The Curriculum of a Classical and Christian Education

St. Augustine, Boethius, and others, Christianized the classical curriculum.  By the early middle-ages the so-called seven liberal arts were celebrated by the leading thinkers of Europe.  The trivium (grammar, rhetoric, dialectic) gave access to reality via linguistic signs; the quadrivium (arithmetic, geometry, music, astronomy), through mathematics.  The trivium taught the mind to grasp order and beauty particularly as manifest in qualities, the quadrivium, through quantities. 

 “As to those who…make no account of the liberal and fine arts, or are incapable of being instructed in them – I know not how I could call them happy as long as they live among men.”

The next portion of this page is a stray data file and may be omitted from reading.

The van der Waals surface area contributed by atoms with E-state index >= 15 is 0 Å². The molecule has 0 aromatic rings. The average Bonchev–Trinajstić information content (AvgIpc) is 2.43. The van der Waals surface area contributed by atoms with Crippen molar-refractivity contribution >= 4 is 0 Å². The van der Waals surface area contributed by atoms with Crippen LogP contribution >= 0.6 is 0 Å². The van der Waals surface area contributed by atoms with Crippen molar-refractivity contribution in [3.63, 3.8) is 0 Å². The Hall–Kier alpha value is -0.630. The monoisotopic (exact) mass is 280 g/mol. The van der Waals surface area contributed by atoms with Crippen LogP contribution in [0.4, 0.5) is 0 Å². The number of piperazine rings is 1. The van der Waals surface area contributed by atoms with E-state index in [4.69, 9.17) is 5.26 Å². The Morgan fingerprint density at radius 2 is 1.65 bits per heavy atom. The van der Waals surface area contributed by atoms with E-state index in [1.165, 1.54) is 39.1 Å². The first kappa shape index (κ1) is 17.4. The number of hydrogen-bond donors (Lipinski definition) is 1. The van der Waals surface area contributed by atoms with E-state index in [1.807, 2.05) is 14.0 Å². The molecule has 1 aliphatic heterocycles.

-St. Augustine (354-430), On Order 2.9.26.

“These seven [arts] they considered  so to excel  all  the  rest  in  usefulness  that  anyone  who  had  been thoroughly schooled in them might afterward come to a knowledge of the others by his own inquiry and effort rather than by  listening to a teacher.  For these, one might say, constitute  the best instruments,   the  best  rudiments,   by  which  the  way  is prepared  for  the  mind’s  complete  knowledge  of  philosophic truth.  Therefore   they are called by the name trivium and quadrivium, because by them, as by certain  ways (viae), a quick mind enters into the secret places of wisdom.”

-Hugh of St. Victor (1096-1141), Didascalicon: A Medieval Guide to the Liberal Arts, 3.3.

“How  can one have a classical curriculum without reading  the  classics? The  answer  is that  one  cannot   have  a classical curriculum in  the fullest and most perfect sense until  one  has students  who are capable of the kind of abstract thinking  required  for a study of the subjects of the Trivium: grammar,  logic, rhetoric;  and the Quadrivium: arithmetic,  geometry,  music and astronomy.”

-Laura Berquist, Leading Catholic Educator and author of Designing Your Own Classical Curriculum, from her Appendix.